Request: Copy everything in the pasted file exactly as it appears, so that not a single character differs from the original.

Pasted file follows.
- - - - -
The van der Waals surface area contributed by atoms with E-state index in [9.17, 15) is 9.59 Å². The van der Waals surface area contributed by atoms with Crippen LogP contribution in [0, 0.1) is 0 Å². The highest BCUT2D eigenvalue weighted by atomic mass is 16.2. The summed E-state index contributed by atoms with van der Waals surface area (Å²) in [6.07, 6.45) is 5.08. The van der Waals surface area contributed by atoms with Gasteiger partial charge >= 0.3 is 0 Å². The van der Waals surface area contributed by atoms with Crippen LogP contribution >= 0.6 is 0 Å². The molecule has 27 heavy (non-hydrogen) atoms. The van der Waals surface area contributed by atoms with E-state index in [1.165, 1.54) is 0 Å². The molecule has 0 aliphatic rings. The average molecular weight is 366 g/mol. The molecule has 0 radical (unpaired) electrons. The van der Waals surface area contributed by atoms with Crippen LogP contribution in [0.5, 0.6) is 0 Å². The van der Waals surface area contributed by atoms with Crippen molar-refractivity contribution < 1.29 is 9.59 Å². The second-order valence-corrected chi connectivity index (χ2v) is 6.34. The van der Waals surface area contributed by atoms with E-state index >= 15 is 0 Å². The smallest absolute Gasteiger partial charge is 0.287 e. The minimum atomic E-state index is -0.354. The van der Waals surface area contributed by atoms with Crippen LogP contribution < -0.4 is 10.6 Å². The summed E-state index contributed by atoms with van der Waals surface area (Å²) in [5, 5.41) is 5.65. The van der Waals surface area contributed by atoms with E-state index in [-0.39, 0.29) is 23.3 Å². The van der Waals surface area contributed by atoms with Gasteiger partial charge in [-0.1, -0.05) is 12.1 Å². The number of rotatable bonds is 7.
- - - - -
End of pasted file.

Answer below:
The van der Waals surface area contributed by atoms with E-state index in [9.17, 15) is 9.59 Å². The van der Waals surface area contributed by atoms with Crippen LogP contribution in [0, 0.1) is 0 Å². The highest BCUT2D eigenvalue weighted by atomic mass is 16.2. The summed E-state index contributed by atoms with van der Waals surface area (Å²) in [6.07, 6.45) is 5.08. The van der Waals surface area contributed by atoms with Gasteiger partial charge >= 0.3 is 0 Å². The van der Waals surface area contributed by atoms with Crippen LogP contribution >= 0.6 is 0 Å². The molecule has 27 heavy (non-hydrogen) atoms. The van der Waals surface area contributed by atoms with E-state index in [1.165, 1.54) is 0 Å². The molecule has 0 aliphatic rings. The average molecular weight is 366 g/mol. The molecule has 0 radical (unpaired) electrons. The van der Waals surface area contributed by atoms with Crippen LogP contribution in [0.5, 0.6) is 0 Å². The van der Waals surface area contributed by atoms with Crippen molar-refractivity contribution < 1.29 is 9.59 Å². The second-order valence-corrected chi connectivity index (χ2v) is 6.34. The van der Waals surface area contributed by atoms with E-state index >= 15 is 0 Å². The smallest absolute Gasteiger partial charge is 0.287 e. The minimum atomic E-state index is -0.354. The van der Waals surface area contributed by atoms with Crippen LogP contribution < -0.4 is 10.6 Å². The summed E-state index contributed by atoms with van der Waals surface area (Å²) in [5, 5.41) is 5.65. The van der Waals surface area contributed by atoms with E-state index in [-0.39, 0.29) is 23.3 Å². The van der Waals surface area contributed by atoms with Gasteiger partial charge in [-0.1, -0.05) is 12.1 Å². The number of rotatable bonds is 7.